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A Workplace Love Story (about Consulting)

An innovative program trains high school graduates and veterans for careers as consultants.

(originally published by Booz & Company)

What’s love got to do with consulting? Typically, not much—it’s usually a marriage of convenience where the qualified become even more qualified. The successful grow even more so. But there is a new consulting love story unfolding where the unqualified get qualified. And those for whom professional success seemed once out of reach find rewarding and robust careers.

This is a story about profound acts of kindness, dedication, and cleverness by a man named Dr. Art Langer and his team at Workforce Opportunity Services  (WOS), who help underserved young men and women gain access to educational and workplace opportunities they likely never dreamed possible.

Langer, a professor at Columbia University in New York, devoted five years to researching barriers to workplace literacy. During this time, he uncovered a treasure trove of highly capable but hidden talent that, to be mobilized, needs additional education, mentoring, and help in landing the “first job” so critical to launching a career.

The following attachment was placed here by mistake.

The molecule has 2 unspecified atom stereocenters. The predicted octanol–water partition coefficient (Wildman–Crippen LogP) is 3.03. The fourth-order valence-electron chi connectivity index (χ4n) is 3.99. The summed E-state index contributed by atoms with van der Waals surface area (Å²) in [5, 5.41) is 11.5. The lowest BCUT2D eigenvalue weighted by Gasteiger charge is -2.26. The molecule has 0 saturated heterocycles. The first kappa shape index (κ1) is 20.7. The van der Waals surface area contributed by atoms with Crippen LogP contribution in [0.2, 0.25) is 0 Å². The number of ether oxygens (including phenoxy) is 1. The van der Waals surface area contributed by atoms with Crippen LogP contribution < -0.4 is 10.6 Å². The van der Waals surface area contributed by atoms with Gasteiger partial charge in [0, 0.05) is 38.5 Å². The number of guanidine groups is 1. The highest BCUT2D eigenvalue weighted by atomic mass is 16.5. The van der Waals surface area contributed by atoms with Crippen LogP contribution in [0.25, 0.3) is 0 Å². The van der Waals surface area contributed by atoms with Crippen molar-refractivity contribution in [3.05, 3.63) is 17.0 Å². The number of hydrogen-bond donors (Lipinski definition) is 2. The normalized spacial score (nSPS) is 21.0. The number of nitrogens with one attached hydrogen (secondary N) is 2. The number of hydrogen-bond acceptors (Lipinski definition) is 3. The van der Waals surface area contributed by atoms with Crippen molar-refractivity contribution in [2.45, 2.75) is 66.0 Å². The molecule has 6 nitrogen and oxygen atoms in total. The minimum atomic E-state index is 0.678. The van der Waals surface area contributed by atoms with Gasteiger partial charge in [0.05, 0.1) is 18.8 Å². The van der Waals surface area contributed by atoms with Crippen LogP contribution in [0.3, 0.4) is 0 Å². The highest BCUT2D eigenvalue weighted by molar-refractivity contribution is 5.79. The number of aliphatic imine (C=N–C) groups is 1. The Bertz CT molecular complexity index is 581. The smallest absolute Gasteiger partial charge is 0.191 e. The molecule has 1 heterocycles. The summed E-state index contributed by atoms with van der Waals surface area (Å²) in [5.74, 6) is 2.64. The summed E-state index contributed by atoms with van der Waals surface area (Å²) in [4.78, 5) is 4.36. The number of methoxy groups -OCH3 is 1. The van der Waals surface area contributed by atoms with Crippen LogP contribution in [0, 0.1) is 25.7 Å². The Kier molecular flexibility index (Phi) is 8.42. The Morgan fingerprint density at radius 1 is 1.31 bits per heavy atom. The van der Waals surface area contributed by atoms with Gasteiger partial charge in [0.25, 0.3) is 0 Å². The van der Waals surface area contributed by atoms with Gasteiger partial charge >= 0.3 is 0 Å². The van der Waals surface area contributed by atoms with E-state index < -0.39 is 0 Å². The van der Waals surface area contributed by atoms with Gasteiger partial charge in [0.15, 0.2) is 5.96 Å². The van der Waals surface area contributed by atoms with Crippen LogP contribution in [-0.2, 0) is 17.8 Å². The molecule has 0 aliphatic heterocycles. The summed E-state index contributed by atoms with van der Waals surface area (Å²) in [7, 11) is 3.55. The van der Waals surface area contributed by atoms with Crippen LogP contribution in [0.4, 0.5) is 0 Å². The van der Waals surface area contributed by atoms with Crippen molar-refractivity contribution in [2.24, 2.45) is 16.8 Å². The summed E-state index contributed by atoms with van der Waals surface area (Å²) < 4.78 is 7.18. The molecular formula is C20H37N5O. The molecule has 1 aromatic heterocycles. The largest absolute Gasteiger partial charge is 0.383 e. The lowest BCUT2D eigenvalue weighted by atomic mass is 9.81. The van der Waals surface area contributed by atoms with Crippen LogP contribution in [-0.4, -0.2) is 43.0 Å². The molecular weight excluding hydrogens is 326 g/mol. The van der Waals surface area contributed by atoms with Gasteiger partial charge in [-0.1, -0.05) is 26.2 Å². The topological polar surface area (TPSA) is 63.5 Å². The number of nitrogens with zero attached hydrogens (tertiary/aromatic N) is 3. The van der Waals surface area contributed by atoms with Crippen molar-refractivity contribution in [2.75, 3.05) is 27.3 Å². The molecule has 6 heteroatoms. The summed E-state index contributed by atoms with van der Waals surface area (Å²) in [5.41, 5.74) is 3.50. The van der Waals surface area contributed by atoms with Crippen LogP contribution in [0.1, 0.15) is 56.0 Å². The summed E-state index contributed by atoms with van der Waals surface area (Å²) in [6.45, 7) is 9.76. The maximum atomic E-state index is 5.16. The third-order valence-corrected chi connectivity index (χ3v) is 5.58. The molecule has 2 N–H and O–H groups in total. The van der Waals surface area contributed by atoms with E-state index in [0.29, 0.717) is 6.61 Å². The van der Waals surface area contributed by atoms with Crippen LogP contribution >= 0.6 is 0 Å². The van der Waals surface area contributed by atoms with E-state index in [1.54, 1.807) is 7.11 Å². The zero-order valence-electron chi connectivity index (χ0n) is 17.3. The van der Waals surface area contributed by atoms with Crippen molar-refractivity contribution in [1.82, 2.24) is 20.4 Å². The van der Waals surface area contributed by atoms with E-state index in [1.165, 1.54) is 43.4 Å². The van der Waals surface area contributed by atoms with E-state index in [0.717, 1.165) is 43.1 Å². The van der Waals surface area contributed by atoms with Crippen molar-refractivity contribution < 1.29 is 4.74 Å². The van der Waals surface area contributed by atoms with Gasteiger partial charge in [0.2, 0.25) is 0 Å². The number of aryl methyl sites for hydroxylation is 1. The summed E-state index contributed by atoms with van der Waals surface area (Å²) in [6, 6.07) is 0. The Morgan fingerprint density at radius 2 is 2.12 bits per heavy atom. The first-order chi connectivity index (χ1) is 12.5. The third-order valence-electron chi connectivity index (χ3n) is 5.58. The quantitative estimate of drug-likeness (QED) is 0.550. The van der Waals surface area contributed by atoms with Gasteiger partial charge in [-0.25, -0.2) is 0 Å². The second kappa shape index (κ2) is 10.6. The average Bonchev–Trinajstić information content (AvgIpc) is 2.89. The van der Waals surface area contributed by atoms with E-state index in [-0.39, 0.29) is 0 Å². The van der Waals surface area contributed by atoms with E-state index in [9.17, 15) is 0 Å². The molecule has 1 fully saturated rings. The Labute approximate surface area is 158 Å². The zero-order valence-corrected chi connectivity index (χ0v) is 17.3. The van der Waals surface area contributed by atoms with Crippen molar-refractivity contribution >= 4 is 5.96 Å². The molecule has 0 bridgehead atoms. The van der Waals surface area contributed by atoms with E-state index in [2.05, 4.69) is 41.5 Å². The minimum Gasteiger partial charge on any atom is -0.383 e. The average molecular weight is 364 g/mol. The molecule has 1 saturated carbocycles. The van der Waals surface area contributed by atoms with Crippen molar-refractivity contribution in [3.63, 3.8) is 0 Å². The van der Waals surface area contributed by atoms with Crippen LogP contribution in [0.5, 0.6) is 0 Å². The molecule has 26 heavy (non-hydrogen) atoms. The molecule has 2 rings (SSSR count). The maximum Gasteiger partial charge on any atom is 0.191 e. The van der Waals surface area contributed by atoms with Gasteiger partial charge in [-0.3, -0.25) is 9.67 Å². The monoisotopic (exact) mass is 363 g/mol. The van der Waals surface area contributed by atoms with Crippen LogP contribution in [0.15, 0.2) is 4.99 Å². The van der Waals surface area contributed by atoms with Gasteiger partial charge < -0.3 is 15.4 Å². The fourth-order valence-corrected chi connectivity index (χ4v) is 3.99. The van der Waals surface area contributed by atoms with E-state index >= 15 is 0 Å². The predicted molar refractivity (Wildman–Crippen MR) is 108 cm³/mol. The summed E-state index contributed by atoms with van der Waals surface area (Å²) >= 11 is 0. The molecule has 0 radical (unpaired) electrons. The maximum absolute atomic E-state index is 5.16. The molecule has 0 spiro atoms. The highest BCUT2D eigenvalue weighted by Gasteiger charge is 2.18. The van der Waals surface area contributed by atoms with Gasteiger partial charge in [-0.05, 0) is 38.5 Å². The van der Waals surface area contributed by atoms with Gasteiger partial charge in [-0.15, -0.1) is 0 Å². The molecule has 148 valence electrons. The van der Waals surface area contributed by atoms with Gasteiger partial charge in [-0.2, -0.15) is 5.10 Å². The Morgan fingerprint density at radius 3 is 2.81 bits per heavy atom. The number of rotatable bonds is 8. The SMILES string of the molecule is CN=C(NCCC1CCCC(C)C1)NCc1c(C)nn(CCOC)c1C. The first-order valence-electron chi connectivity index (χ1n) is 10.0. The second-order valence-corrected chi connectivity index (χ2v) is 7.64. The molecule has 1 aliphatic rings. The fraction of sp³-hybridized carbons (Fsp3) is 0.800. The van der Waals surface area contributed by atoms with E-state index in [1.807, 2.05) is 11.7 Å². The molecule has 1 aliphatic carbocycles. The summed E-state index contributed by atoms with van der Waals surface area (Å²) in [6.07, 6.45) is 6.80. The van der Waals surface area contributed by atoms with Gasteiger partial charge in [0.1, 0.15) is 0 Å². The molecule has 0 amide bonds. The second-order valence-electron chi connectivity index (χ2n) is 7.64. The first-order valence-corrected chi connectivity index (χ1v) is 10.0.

Inspired to action, he founded WOS in 2005 with the mission to educate, train, and hire people “from underserved populations or those socially excluded from the mainstream, and to place them in companies as outsourced consultants.” The focus on consulting is key—it allows the program to meet the ever-changing labor demands of its partners while providing the flexibility students need to both work and further their education.